Shoko Asahara, once the leader of the leader of the 40,000 member-strong Aum Shinrikyo Cult in Japan, has a Date with a Noose:
TOKYO — Japan's top court rejected an appeal by doomsday cult founder Shoko Asahara, a court official said Friday, reportedly finalizing his death sentence for the 1995 nerve-gas attack on Tokyo's subways. Mr. Asahara was convicted in 2004 of masterminding the attack, in which his followers released sarin nerve gas on crowded commuter trains in Tokyo's government district, killing 12 and injuring thousands.The Supreme Court voted to reject the appeal, said Naoki Katayama, a court spokesman. He refused to say, however, whether the decision would definitely lead to Mr. Asahara's execution. Deputy chief cabinet secretary Jinen Nagase called the decision “appropriate.”
Asahara is one of many down through the ages who have sought to co-opt the Legend for Shambhala for their own purposes, usually nefarious. Excerpt from the book The End of Time by Damian Thompson:
According to his own [Asahara’s] account, the moment of transformation occurred while he was performing the role of a homeless monk and prostrating himself on a Japanese beach. Suddenly the figure of Shiva, the Hindu god of opposites—creation and destruction, life and death— materialized in front of him. Shiva told Asahara that he had been chosen to recreate the Kingdom of Shambhala, a mythical hidden valley in Tibetan tradition whose last king will defeat the Muslim infidels in a final war and establish the reign of Buddhism. Asahara would be this messianic figure, and it was consciousness of this which led him to the Himalayas in 1986 to perfect his ascetic practices.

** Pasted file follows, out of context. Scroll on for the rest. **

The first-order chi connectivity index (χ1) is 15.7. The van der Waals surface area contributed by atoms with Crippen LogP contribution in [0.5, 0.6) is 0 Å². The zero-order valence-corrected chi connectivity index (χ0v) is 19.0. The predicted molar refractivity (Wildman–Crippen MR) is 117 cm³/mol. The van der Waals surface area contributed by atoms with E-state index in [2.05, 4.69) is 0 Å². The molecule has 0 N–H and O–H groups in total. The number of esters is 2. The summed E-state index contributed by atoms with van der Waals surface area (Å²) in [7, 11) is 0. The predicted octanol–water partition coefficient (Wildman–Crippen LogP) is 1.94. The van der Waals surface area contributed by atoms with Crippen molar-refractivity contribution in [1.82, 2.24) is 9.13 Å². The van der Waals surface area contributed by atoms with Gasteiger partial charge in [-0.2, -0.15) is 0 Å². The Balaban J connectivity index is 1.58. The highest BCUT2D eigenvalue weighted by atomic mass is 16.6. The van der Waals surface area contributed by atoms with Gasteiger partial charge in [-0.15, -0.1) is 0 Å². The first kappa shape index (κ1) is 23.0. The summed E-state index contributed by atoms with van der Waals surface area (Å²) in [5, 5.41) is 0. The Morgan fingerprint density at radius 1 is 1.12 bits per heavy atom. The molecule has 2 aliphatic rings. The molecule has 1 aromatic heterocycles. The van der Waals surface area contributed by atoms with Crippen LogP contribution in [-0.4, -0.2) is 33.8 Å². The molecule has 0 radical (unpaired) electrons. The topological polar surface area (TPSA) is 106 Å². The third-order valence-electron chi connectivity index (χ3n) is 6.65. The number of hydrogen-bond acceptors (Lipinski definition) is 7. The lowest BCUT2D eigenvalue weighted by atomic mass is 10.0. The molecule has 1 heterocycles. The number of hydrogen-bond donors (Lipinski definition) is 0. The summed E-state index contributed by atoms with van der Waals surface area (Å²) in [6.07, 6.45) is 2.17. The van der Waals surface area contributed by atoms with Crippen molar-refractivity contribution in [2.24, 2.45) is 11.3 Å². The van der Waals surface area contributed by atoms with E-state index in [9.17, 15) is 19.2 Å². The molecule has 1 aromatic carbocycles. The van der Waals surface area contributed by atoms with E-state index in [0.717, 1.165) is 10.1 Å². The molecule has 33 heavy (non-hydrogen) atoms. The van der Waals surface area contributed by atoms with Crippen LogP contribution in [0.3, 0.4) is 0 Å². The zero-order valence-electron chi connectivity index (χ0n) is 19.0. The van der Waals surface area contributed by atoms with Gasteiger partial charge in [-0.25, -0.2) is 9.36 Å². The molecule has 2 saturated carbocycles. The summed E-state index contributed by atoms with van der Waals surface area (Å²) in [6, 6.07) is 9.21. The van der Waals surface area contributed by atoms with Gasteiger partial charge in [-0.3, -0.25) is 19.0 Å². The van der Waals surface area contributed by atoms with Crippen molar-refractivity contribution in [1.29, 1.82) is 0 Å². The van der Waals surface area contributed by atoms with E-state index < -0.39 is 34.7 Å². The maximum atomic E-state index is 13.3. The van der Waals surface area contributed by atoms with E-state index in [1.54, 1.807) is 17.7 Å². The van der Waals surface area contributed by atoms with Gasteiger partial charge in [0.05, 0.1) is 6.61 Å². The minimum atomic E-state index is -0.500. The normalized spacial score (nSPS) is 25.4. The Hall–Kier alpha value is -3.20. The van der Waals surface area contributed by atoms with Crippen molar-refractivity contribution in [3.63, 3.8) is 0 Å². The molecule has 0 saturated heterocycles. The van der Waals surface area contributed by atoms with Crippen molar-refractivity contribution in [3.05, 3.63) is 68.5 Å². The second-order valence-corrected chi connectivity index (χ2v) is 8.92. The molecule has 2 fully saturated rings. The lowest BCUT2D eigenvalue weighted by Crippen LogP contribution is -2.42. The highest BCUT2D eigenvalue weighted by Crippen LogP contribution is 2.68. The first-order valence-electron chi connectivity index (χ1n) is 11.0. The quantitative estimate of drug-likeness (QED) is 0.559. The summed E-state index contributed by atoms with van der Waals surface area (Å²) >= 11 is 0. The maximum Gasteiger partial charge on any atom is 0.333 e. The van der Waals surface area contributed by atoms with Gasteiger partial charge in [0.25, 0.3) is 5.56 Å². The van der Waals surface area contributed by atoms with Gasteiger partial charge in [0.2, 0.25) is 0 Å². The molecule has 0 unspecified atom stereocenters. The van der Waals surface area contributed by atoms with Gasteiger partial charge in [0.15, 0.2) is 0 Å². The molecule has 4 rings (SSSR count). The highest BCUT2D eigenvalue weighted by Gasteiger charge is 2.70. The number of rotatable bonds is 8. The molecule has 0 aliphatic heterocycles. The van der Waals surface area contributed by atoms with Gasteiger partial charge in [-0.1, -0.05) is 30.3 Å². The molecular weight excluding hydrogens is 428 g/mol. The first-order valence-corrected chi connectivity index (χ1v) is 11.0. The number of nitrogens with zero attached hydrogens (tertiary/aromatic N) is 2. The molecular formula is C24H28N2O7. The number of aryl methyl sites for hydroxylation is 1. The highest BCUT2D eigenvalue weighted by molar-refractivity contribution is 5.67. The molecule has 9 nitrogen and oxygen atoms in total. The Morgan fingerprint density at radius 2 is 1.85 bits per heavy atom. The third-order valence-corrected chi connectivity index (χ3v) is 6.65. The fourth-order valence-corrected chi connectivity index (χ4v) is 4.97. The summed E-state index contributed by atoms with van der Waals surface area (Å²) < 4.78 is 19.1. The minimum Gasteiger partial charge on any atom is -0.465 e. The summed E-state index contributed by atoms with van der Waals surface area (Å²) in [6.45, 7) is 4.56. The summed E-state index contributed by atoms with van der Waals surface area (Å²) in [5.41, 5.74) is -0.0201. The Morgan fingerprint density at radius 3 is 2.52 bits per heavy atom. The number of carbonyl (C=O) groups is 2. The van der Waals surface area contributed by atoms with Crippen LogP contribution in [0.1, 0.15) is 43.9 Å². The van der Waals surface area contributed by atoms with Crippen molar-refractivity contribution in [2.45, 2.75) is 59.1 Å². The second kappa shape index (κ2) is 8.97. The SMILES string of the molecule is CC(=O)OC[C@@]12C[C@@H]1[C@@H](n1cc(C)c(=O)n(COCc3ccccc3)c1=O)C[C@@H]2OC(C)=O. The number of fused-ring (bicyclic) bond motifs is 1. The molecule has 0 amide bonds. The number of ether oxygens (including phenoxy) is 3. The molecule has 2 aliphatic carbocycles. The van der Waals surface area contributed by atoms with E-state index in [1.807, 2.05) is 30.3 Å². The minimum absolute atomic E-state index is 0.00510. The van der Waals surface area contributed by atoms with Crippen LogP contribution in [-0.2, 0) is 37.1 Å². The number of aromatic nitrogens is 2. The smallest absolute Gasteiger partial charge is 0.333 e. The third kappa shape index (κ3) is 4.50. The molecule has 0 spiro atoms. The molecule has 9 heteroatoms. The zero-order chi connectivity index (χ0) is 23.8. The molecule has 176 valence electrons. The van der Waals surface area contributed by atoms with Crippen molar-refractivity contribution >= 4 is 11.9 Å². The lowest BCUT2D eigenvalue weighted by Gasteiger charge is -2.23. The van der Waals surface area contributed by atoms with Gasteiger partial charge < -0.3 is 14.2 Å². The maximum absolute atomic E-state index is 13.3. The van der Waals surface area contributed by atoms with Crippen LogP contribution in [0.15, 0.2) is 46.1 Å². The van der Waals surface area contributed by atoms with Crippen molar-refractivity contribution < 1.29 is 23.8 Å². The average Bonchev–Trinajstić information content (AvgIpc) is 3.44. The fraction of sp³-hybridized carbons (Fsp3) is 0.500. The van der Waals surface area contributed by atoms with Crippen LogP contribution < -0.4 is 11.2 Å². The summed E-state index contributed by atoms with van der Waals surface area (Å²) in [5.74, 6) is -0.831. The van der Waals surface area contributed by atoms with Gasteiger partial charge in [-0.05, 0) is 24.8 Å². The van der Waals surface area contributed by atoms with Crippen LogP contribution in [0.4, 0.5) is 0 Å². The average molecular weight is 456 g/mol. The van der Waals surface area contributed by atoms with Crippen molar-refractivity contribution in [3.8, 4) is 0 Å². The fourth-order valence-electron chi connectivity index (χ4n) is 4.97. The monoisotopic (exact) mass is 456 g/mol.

In 1988 Aum [Asahara’ cult] published a pamphlet which revealed for the first time a plan to develop Japan into Shambhala. ‘This plan, unequaled in scope, will extend Aum’s sacred sphere throughout the nation and foster the development of multitudes of holy people, making Japan the base for saving the entire world,’ it announced.
Apparently the 1995 sarin gas attacks were meant to hasten the transformation of Japan into Shambhala.